Many wonderful friends and incredible resources, both human and technical, have supported this endeavor.  We have received a warm welcome from public, private, government, and partner institutions.  Yet, we recognize many great and exciting challenges before us as we build this complex university community.

The University of Cambodia is growing into a community of students, scholars, researchers, practitioners, staff, and faculty.  Academic excellence is the value we, as a community, hold most fundamental. Academic excellence drives all of our efforts.  By stressing excellence in our academic standards and pedagogy; by emphasizing the importance of teaching; by nurturing progressive research; and by encouraging a shared sense of responsibility, we hope to achieve our mission.

Our mission for building a superior academic center in Cambodia is interrelated to Cambodia’s participation in the global arena. Our perspectives and academic programs must reflect this global perspective.  We are also an integrated part of the information revolution.  The information revolution has expanded our mission by transforming the nature of the academic community, as well as how knowledge is generated and transmitted. A university is no longer limited by geography; its boundaries are national and global. We continue to seek innovative mechanisms to access and share information, and explore the possibilities inherent in new communications systems that will enhance our instructional and research objectives.

We have the greatest hopes for the future of higher learning and research in Cambodia.  We seek to take a lead in raising the bar of academic excellence.  Through the united efforts of the entire broader community, we know we can achieve our vision.

About The Techo Sen School of Government and International Relations

The Techo Sen School of Government and International Relations (TSS) provides international-standard, graduate-level, nonpartisan education, training and research to (and for) current and future leaders in the public and private sectors. TSS programs and research initiatives are targeted to those who are just beginning their careers are those who are already on their way along their chosen vocations.

Today’s and tomorrow’s leaders must be familiar with the rapidly changing demands and expectations of the 21st century – and must be able to navigate a course towards a more prosperous and sustainable future for all.  By having students examine and discuss relevant economic, political, technical, business, cultural, and ethical ideas and ideals, the Techo Sen School of Government and International Relations inspires students with rigorous, innovative, and creative approaches for developing the skills, attitudes, knowledge and values required to succeed personally – all the while making significant and long-lasting contributions to society.

As a learning-centered institution, The Techo Sen School of Government and International Relations provides an educational experience that crosses the boundaries of theory and practice – and which forges the frontiers of public, private, and civil society: in Cambodia, in ASEAN, and globally.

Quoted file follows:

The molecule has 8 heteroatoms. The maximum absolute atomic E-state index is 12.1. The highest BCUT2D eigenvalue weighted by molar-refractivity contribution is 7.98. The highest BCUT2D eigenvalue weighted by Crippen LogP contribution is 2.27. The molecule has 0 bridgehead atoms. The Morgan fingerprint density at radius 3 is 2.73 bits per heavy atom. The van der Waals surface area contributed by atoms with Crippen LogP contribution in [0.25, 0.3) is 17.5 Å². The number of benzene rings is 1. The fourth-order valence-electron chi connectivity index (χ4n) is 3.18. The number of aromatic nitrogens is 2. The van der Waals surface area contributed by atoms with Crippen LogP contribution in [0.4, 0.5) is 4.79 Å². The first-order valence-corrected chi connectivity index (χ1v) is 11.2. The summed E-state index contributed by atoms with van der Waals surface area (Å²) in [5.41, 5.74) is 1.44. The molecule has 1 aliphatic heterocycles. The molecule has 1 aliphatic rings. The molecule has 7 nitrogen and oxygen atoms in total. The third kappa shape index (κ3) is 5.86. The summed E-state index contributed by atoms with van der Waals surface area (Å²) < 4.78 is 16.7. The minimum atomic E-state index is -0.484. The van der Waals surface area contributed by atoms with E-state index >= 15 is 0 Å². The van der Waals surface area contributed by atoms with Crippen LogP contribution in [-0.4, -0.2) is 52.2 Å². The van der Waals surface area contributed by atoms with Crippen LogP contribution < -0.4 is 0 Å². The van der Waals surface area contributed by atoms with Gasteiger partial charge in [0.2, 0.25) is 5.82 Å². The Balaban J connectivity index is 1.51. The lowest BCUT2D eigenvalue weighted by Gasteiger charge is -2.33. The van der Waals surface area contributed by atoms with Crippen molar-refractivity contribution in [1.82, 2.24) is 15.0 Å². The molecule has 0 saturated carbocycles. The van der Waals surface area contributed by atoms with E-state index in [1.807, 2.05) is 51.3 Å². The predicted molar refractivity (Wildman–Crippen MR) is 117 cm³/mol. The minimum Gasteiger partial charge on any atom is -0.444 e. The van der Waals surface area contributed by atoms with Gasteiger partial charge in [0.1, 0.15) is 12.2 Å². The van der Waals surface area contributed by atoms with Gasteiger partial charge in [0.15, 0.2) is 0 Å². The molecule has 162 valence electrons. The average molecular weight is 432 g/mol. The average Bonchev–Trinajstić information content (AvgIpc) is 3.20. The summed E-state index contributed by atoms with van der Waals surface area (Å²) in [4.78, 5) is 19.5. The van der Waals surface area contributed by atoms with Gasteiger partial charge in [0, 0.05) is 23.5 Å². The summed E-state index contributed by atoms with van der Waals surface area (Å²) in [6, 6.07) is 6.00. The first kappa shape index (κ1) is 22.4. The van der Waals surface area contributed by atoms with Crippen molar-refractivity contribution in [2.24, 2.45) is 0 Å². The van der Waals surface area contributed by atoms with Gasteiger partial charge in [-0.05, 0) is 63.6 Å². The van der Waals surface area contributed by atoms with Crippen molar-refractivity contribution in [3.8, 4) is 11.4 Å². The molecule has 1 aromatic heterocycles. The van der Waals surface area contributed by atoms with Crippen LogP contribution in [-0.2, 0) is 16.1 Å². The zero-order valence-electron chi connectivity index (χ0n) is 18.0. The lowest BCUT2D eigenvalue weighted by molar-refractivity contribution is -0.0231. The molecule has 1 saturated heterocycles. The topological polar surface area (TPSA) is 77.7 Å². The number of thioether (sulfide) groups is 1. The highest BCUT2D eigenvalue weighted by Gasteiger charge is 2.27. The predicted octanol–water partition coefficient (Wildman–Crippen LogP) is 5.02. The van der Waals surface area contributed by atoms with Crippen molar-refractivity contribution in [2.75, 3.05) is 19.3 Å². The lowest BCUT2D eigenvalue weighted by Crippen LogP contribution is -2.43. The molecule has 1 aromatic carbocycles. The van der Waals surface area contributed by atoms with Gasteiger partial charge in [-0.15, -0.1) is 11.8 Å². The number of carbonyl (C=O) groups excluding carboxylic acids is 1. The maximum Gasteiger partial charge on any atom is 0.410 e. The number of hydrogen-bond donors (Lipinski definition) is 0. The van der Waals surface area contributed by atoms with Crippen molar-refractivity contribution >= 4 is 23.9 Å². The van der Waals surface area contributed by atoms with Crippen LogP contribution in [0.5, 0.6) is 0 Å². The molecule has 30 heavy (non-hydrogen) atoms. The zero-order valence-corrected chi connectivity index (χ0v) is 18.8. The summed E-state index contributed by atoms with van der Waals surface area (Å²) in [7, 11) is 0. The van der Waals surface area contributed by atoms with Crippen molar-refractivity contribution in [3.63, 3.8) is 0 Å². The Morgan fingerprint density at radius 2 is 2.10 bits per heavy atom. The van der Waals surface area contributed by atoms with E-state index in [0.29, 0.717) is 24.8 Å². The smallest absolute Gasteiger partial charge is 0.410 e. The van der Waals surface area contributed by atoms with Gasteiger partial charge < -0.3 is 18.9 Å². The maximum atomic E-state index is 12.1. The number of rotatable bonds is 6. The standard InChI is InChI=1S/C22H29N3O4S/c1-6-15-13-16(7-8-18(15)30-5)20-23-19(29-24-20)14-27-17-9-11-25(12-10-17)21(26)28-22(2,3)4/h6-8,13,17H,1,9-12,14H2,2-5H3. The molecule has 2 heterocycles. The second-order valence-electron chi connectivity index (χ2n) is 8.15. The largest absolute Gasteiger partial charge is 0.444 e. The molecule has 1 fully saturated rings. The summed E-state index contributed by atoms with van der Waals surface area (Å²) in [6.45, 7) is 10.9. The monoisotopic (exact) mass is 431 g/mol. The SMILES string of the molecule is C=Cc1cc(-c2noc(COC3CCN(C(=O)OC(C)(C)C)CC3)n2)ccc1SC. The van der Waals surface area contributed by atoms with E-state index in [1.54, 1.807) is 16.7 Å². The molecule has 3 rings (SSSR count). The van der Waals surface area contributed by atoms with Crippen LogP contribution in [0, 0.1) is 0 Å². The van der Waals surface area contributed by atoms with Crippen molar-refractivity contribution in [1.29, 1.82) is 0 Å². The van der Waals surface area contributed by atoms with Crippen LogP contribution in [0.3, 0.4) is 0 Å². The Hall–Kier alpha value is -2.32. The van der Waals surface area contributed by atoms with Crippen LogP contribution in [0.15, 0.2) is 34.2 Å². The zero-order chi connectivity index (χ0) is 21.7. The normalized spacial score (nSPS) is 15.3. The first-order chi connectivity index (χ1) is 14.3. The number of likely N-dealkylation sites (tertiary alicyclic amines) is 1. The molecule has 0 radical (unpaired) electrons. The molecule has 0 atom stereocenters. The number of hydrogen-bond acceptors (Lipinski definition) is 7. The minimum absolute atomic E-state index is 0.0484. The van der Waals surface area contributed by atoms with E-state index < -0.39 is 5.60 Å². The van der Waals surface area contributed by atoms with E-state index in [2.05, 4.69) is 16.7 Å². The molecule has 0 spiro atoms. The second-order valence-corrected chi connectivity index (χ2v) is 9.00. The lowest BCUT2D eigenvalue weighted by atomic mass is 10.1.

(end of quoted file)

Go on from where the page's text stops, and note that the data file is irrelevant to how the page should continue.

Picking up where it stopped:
The School also fulfills an additional, and essential, role.  The Techo Sen School of Government and International Relations conducts nonpartisan research in (and on) Cambodia (and Cambodia’s place in the world) in order to not only enrich the current knowledge base through practical examples in a local context, but also to broadly inform and inspire society’s current and future leaders. The Techo Sen School of Government and International Relations produces impartial research useful to policy makers and to profit- and non-profit organizations.

Our Mission

The Techo Sen School of Government and International Relations prepares its students to be productive, creative, and responsible global citizens – by becoming lifelong learners.  The TSS provides a balance of both theoretical and practical tools and the professionalism needed to become agents of change for the community at large and to promote Cambodia’s standing at the local, regional and world stages.  Good governance is vital to progress everywhere and The Techo Sen School of Government and International Relations’ learning-centered educational experience raises the norms of governance and bureaucracy in Cambodia and, in turn, improves the lives of Cambodians – thus also contributing to the transformation of the region.  In short, the Techo Sen School of Government and International Relations makes the region, and the world, a better place.

The School offers Master’s and Doctoral degrees, short courses, and executive training programs.  These various avenues of education and training will allow TSS graduates to be an integral part of the process of uplifting Cambodian’s lives.  (In some cases, and depending on relevant work and life experience, students may not need a Bachelor’s degree in order to join a Master’s or Doctoral program.)

In addition, the School encourages and enables faculty and students to conduct interdisciplinary research.  Systematic and analytic thinking allows researchers to clarify issues and suggest creative solutions to complex problems.  This research benefits both the researchers themselves and will generate new knowledge and understanding of the issues affecting Cambodia’s current, rapid development.  Such knowledge and understanding is shared with key players in both the public and private sectors.

Welcome to Visit our wesbsite: http://www.uc.edu.kh

Best wishes and a Happy New Year.

 Din@UC

Din Merican. Ag. Dean, The Techo Sen School of Government and International Relations, and Professor of International Relations, The University of Cambodia